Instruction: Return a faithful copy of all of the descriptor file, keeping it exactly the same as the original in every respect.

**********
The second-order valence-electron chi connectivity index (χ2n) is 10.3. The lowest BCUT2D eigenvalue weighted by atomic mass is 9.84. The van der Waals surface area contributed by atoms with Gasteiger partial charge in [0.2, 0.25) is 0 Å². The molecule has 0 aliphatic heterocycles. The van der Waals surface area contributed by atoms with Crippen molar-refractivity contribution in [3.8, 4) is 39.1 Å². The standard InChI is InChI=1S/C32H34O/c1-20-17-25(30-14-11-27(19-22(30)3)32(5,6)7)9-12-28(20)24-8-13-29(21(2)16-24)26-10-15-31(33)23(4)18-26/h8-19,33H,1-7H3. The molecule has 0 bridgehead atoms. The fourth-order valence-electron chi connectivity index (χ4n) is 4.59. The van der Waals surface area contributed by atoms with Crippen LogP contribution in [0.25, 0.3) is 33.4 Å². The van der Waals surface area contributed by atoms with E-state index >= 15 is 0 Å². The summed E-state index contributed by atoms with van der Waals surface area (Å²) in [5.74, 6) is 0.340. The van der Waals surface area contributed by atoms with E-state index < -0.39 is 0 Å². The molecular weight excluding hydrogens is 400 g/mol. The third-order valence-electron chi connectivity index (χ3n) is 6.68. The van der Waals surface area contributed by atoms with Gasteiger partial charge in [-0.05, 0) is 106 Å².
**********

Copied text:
The second-order valence-electron chi connectivity index (χ2n) is 10.3. The lowest BCUT2D eigenvalue weighted by atomic mass is 9.84. The van der Waals surface area contributed by atoms with Gasteiger partial charge in [0.2, 0.25) is 0 Å². The molecule has 0 aliphatic heterocycles. The van der Waals surface area contributed by atoms with Crippen molar-refractivity contribution in [3.8, 4) is 39.1 Å². The standard InChI is InChI=1S/C32H34O/c1-20-17-25(30-14-11-27(19-22(30)3)32(5,6)7)9-12-28(20)24-8-13-29(21(2)16-24)26-10-15-31(33)23(4)18-26/h8-19,33H,1-7H3. The molecule has 0 bridgehead atoms. The fourth-order valence-electron chi connectivity index (χ4n) is 4.59. The van der Waals surface area contributed by atoms with Crippen LogP contribution in [0.25, 0.3) is 33.4 Å². The van der Waals surface area contributed by atoms with E-state index >= 15 is 0 Å². The summed E-state index contributed by atoms with van der Waals surface area (Å²) in [5.74, 6) is 0.340. The van der Waals surface area contributed by atoms with E-state index < -0.39 is 0 Å². The molecular weight excluding hydrogens is 400 g/mol. The third-order valence-electron chi connectivity index (χ3n) is 6.68. The van der Waals surface area contributed by atoms with Gasteiger partial charge in [-0.05, 0) is 106 Å².